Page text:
Twists and Turns

Canes and crutches, a forgotten hilltown bookshop and, yes, not surprisingly, more cougar rumors, one old, one new, the latter quite fascinating. In fact, I’d hesitate to report it if I didn’t trust the source. Fun. Another full plate, with lots of space and little local news to fill it. So, why not run with it?

Let’s start with canes and crutches, both of which I’m dealing with this week after a post-cortisone flare-up on my long-problematic left knee, the one I tore up years ago and have ignored warnings about ever since. The joint is again stiff and swollen, the pain more tolerable than the previous event, which necessitated a trip to the doctor. But still, here I sit, lame, aluminum crutches leaning against an extended desk leaf to my left. I dug them out before first light this morning to keep weight off the knee. The strategy seems to be working. Between aggressive icings and walking on crutches, hopefully I can reduce the swelling and get the joint back under control without medical intervention. In the meantime, no gym workouts or long walks on slippery, uneven turf; again immobilized with Motrin temporarily forbidden.

I have become quite accustomed of late to bringing an old hickory cane along for my daily treks, using it for balance through hard, icy bottomland terrain. I also happen to own a peculiar, crooked, sassafras walking stick, wrapped top to bottom by a thin bittersweet vine for artistic flair. I have used this quirky stick often for woods walks over the years. My mother-in-law bought it long ago from a Wilbraham old-timer known for his creative walking sticks. Dangling from its handle on a carriage-shed rack, it’s a great companion for foot-free forest rambles, a steadying influence, so to speak. As for the worn hickory cane, well, I found that in my dining room closet, likely last used by former Greenfield selectman and state Rep. Frank Gerrett, an owner of my home who died in 1934. It’s great for everyday walks out of sight but, to be honest, I may just search auctions for a better one with more character and a story to tell. I have seen many formal Federal canes sold over the years — you know, the kind statesmen once beat each other with, fancy canes with precious-metal heads, sometimes even a hidden trigger and rifle barrel that you’d need a special permit for these days. I may just buy one someday for special occasions and uptown travels, if needed and the price is right. No, not a priority, but I’ll keep my eyes open, a form of hunting I enjoy.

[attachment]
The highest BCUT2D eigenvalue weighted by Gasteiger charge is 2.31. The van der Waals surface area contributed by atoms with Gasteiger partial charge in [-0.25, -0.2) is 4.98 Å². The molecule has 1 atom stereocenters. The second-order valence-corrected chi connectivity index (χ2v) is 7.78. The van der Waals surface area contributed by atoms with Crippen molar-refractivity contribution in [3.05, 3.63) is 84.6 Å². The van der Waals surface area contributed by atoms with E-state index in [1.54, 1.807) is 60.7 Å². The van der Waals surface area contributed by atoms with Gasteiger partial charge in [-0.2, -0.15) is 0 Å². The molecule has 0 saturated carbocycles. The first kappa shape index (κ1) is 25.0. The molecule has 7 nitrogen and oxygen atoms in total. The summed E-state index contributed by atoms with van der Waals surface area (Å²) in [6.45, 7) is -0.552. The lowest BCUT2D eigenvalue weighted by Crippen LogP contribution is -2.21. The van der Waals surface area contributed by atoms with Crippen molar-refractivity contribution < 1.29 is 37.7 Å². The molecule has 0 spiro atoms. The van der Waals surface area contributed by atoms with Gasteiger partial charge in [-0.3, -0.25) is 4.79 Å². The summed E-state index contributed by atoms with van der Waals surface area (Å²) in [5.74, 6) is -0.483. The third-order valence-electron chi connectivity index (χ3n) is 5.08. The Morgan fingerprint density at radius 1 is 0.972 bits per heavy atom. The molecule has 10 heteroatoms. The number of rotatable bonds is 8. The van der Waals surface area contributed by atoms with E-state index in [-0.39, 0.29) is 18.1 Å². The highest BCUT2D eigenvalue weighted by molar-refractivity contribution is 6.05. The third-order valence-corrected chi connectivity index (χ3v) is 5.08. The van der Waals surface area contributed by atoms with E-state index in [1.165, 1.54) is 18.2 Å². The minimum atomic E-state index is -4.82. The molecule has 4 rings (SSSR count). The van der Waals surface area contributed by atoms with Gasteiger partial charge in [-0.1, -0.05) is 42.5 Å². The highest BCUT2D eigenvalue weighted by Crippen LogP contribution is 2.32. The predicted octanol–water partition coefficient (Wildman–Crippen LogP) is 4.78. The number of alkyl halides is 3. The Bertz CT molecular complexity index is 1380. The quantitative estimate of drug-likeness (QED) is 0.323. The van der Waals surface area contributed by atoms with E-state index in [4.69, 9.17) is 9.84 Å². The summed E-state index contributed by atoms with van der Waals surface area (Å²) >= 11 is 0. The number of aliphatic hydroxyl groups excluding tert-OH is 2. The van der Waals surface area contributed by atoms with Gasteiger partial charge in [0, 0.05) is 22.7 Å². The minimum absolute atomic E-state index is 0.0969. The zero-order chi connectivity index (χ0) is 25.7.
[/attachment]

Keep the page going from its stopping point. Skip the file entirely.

I guess I’ve become quite a bore with age. Despite that familiar, alluring smell of spring that led me to incalculable mischief during my younger days, I’m content nowadays to just read and probe and ponder, anxiously awaiting the arrival of an online book purchase or my latest “Rolling Stone” or “Orion” magazine in the mail. These days, I’ve grown fond of weekday visits to a secret, well-stocked bookshop I’m getting quite familiar with. Full of intriguing titles, the shop brings with it a cerebral, octogenarian couple programmed for interesting conversation. I enjoy the visits. Why not? You can never be certain where discussion between a bibliophile and an autodidact will lead. If lucky, you may even chop through dense, thorny perimeters into tiny, paradisaical spaces spiced by brilliant hues and pleasing wildflower scents. I suppose conflict could arise from our opposing political persuasions, me a 60’s radical, he a conservative. But that ideological booby-trap has never been an issue during our meandering discussions.

I’ve been through that tasteful, little, unheated bookshop several times in recent months, selecting warm, sunny days on midmorning whims, when my time and energy are right. Once there, my routine is to assemble a hefty pile of books to buy while pulling others partially out of the bookcase for future examination. Yeah, it can get expensive, but the man has offered me a fair deal and I love perusing used bookshops, especially ones like his, stuffed with titles pertaining to colonial and Revolutionary American history, an interest we share. “No one seems to want books about that period of American history anymore,” he scoffs. But count me an exception, thus a beneficiary. In the process, I am building a formidable library, accumulating helpful references right at my fingertips in the comforts of home, a grand luxury for any man like me who’s eagerly awaiting and nearing retirement. Actually, I never intend to retire, just stop working a regular job. Hopefully my son and grandsons will someday appreciate my books and eclectic collections. If not, someone will. Regardless, my offspring will benefit.